(Manitoba Flour just means cake flour. It’s the Italian overseas way to show the flour of ordinary baking use. We have a lot of differentiable flour arguments going on between us and even in commerce circles throughout Europe that are frowned upon in the Western Hemisphere, because they date back to feudal times for which the Westerners stand apart bemused with the implication that flour has to be a war. There were all sorts of food wars like never been seen before except in fables that Western Europeans and Eastern Hemispherics all together fought in so sadly, that, it is a lost cause to speak to newer nations or younger peoples about — that’s pretty much everyone in the Western Hemisphere. I hate being the person to say this. But people keep asking me to specify “Manitoba” flour. It’s a brand in Italy, also, I understand, but even if it is not, it refers to durable cake flour or whatever is your preferred baking flour; untreated per se. We do a lot of flour treatments at home and that explains why we point out whatever we mean in saying that.
(My other story on Manitoba Flour that I had on Facebook while back is that we had tried decades ago to get into the cake flour business in the west. So far only pasta is the selling point besides olive oil; and we had thought — we means Italian foreign industry — that Manitoba (Canada) was the best place to try to sell our bakery products. It failed to become — Manitoba Flour used to be a brand decades ago from Canada, made out of Italian foreign industry opportunity (I forget how we actually discuss ourselves abroad; it amazes me I would even mention it in a blog); and it seems to have failed after a while and we brought the brand back home for ourselves.)
So no worries!
This is a great bread for the holidays: Panettone! Any holiday actually but more than anything else — Christmas. Panettone is my Christmas ad for Italy every year, it is again this year. I will put it up again I know.
This recipe is a huge national classic. I’m not sure that’s well known, so I just thought I’d say it. It is very heavy on the fish taste (nothing subdued about it) with all the cheeses wrapped around the countering list of fish(es) and you might want to keep it in mind; sort of for the anchovy and herring lover, not necessarily for the ordinary fish lover. Otherwise, excellent choice! (You eat it with your favorite crusty breads, herbed or oiled chipped bread flat, caviar (also maybe) or high-class crackers (like Triscuits). It’s a pre-dinner table snack.
There’s cocoa and honey and cinnamon, sugar, water, milk and baking powder in this. That’s all. They could package them and sell them and make some money for the nation: Susumelle by Yellow Saffron Brands. (But they don’t. The nation probably isn’t collecting that way anyway. There are no girl scout commerce routes that way anymore: I’m kind of daffy.)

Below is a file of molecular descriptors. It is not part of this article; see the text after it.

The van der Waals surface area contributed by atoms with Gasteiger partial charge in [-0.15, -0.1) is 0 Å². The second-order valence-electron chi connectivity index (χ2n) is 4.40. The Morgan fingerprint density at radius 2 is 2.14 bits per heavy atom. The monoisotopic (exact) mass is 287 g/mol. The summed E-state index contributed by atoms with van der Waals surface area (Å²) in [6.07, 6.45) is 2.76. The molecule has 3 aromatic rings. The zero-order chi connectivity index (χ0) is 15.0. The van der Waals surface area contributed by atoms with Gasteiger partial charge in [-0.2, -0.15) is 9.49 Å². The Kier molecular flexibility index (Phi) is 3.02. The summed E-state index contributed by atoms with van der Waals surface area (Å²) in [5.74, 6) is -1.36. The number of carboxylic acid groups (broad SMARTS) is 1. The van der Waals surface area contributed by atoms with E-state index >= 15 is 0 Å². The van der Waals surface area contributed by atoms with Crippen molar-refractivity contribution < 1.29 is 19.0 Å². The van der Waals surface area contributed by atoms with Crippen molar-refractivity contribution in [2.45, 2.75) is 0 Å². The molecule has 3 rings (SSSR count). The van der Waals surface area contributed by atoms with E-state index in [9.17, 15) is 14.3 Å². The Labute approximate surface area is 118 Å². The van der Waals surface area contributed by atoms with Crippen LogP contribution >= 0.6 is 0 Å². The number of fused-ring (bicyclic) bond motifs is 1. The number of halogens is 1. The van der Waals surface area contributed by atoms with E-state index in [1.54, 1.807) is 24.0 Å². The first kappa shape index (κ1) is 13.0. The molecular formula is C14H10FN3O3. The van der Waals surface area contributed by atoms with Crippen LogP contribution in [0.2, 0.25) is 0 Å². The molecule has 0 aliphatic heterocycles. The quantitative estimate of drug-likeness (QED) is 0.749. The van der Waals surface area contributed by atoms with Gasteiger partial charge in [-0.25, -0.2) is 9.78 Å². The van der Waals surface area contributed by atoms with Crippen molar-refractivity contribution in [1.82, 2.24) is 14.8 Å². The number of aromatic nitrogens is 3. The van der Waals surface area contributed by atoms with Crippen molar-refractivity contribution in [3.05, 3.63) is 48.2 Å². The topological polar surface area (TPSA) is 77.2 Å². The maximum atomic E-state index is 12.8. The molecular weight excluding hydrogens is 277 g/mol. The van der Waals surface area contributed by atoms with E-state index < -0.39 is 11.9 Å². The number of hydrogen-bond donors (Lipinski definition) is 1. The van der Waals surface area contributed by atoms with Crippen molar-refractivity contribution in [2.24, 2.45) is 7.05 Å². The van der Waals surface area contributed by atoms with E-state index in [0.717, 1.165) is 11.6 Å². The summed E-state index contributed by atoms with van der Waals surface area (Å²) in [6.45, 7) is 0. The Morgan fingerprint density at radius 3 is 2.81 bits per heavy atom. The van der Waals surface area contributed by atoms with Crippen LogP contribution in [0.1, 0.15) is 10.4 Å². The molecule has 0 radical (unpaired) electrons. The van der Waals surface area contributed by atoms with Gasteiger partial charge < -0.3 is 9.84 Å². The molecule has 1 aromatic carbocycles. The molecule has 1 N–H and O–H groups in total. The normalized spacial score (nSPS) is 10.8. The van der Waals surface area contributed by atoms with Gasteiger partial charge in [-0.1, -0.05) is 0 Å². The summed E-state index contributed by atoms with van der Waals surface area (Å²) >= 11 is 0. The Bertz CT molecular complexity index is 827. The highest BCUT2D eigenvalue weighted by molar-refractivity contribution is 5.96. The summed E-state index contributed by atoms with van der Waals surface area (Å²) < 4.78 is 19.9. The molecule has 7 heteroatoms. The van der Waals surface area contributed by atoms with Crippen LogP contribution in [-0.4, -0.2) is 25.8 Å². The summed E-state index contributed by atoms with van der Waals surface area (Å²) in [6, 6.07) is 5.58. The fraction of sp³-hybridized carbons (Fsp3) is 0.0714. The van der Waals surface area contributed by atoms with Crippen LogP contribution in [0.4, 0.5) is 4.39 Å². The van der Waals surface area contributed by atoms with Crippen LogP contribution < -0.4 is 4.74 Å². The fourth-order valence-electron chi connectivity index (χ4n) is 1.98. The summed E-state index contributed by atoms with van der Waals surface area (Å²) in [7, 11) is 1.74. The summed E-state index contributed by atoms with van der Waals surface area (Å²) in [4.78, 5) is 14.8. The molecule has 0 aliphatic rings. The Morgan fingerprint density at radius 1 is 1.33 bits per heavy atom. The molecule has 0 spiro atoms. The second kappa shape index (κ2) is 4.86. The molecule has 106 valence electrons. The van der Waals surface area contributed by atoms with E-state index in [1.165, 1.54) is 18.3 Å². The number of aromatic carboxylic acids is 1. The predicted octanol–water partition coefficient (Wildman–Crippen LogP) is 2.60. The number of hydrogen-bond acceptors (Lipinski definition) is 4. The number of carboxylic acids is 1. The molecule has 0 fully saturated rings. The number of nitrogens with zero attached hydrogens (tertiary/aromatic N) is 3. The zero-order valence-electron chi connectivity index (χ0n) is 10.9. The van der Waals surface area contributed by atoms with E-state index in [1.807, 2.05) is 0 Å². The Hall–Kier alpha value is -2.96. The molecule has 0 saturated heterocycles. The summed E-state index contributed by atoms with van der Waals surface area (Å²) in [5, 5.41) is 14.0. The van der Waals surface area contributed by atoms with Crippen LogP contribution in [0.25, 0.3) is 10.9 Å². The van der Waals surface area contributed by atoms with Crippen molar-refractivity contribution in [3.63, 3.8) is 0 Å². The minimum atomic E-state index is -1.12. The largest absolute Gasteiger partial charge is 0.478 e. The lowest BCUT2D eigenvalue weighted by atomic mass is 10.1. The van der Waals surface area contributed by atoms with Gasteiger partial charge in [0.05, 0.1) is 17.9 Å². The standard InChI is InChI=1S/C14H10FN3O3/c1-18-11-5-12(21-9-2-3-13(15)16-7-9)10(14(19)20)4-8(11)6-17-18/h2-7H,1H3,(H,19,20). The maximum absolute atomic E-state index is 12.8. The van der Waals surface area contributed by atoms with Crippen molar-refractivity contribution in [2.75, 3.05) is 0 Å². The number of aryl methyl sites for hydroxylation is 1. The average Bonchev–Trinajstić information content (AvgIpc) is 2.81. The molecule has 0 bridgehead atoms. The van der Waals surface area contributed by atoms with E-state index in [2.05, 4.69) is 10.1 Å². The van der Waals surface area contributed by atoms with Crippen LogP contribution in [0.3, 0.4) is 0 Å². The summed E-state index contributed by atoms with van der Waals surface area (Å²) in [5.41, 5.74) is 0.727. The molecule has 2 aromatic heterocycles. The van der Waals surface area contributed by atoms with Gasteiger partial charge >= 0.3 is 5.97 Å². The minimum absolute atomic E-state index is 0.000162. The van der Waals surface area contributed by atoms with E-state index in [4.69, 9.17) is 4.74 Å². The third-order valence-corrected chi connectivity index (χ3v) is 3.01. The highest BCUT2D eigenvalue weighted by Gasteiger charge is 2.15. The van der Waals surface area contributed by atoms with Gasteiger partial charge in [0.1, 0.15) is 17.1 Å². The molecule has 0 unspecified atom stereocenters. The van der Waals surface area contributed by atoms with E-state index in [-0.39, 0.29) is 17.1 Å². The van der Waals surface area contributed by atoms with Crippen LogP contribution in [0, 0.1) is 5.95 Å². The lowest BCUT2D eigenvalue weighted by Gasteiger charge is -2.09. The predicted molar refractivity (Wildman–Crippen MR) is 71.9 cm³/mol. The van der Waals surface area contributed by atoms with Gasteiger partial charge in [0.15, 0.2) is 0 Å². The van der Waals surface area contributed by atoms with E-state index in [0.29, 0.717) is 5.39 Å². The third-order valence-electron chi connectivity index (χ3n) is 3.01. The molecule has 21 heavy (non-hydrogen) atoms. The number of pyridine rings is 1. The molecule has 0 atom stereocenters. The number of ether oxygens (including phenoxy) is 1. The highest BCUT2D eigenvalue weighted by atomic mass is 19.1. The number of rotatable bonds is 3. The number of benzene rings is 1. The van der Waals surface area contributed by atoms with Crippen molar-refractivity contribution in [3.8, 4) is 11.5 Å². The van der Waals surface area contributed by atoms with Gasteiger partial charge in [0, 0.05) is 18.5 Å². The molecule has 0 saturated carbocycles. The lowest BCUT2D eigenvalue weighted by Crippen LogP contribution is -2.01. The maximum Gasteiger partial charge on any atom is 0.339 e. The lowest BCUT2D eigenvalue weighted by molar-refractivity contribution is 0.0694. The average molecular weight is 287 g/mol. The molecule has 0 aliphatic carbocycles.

The rest of us have to sit at home and eat chocolate cake.
Pork, ginger, spring onion Chinese dumplings
Oh please! Come Fare: Pasta con i funghi e salsicce – la ricetta di tagliatelle con il sugo di funghi e salsicce…. Yes, that’s what it says. It says just that. Doesn’t it say that to everyone? Sure it does! Yes, I’m just not too good in the Italian language, I know.
Must love shellfish! To die for!
These Italian Bread Fritters are also from the Blog at Giallo Zafferano. Make sure to check them out if you love jam and bread — it’s a fried bread dumpling stuffed with your favorite jam — this recipe is apricot jam.
And when you are done looking at that, here are a few more Italian bread variations for your kitchen books from Giallo Zafferano on YouTube.
“Fast easy homemade bread by Kitchen Dishes by Alex’s Momma” from the Giallo Zafferano Blog (please use google translate, will translate in full)
Gorgonzola and Prosciutto (Ham) Homemade Pizza
These are ham and veal roll ups (pan cooked) with zucchini flowers. Since today already saw another zucchini flowers recipe (they are calling them pumpkin flowers), I thought I would include another.
Not sure if it’s difficult to get Tuna Belly, but I see that it’s well known enough that there must be some way to finally find it in a fish store. It’s a very tender fish anyway. (My gourmet past allows me to say this on behalf of there having been other people interested in the purveyorship of precious goods like this. But I myself, haven’t seen it in the ordinary fish section of the store. I would guess that a regular fishmonger shop would be able to find it and order it.)
Giallo Zafferano, also known as, Yellow Saffron, for English speakers (they really are) — is glamming up some burgers at McDonald’s Italia over the summer months. I’m not sure if it’s a permanent change out there.
I was sort of wishing that there was a Yellow Saffron better known in the US. The company has a Yellow Saffron group, but since the chef’s media company is only working (or at least for the most part) in Italy, Yellow Saffron is just a few videos for English speakers and nothing more. For that matter, there’s no guarantee that Yellow Saffron would consult with McDonald’s or the fast food industry. It would be nice. It would make me proud somehow.
I believe this is one of the Giallo Zafferano Burgers new at McDonald’s Italia!
Zucchini Chicken Burger
(It has zucchini topping; the burger isn’t made with zucchini — just chicken.)
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